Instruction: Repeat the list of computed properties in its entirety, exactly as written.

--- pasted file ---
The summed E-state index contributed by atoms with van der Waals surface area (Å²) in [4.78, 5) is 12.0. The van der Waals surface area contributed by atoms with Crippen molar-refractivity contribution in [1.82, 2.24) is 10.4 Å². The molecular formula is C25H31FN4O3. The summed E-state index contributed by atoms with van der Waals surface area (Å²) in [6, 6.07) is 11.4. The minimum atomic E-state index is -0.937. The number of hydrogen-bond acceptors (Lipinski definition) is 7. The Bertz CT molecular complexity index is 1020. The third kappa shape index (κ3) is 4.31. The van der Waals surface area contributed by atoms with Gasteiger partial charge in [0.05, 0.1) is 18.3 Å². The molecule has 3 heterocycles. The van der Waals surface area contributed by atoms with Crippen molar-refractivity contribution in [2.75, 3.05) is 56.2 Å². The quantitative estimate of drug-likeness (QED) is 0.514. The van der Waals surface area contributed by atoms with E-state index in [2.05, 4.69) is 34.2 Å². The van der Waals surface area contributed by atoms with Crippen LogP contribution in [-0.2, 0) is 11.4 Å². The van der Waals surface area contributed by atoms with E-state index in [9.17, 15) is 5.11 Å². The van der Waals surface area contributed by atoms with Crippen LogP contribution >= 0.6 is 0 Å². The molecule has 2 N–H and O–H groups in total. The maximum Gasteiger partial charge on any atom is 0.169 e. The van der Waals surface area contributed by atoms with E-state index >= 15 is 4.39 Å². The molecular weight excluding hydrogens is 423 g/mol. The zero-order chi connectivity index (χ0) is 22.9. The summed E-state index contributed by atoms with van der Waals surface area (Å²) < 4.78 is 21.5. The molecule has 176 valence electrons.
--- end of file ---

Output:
The summed E-state index contributed by atoms with van der Waals surface area (Å²) in [4.78, 5) is 12.0. The van der Waals surface area contributed by atoms with Crippen molar-refractivity contribution in [1.82, 2.24) is 10.4 Å². The molecular formula is C25H31FN4O3. The summed E-state index contributed by atoms with van der Waals surface area (Å²) in [6, 6.07) is 11.4. The minimum atomic E-state index is -0.937. The number of hydrogen-bond acceptors (Lipinski definition) is 7. The Bertz CT molecular complexity index is 1020. The third kappa shape index (κ3) is 4.31. The van der Waals surface area contributed by atoms with Gasteiger partial charge in [0.05, 0.1) is 18.3 Å². The molecule has 3 heterocycles. The van der Waals surface area contributed by atoms with Crippen molar-refractivity contribution in [2.75, 3.05) is 56.2 Å². The quantitative estimate of drug-likeness (QED) is 0.514. The van der Waals surface area contributed by atoms with E-state index in [2.05, 4.69) is 34.2 Å². The van der Waals surface area contributed by atoms with Crippen LogP contribution in [-0.2, 0) is 11.4 Å². The van der Waals surface area contributed by atoms with E-state index in [9.17, 15) is 5.11 Å². The van der Waals surface area contributed by atoms with Crippen LogP contribution >= 0.6 is 0 Å². The molecule has 2 N–H and O–H groups in total. The maximum Gasteiger partial charge on any atom is 0.169 e. The van der Waals surface area contributed by atoms with E-state index >= 15 is 4.39 Å². The molecular weight excluding hydrogens is 423 g/mol. The zero-order chi connectivity index (χ0) is 22.9. The summed E-state index contributed by atoms with van der Waals surface area (Å²) < 4.78 is 21.5. The molecule has 176 valence electrons.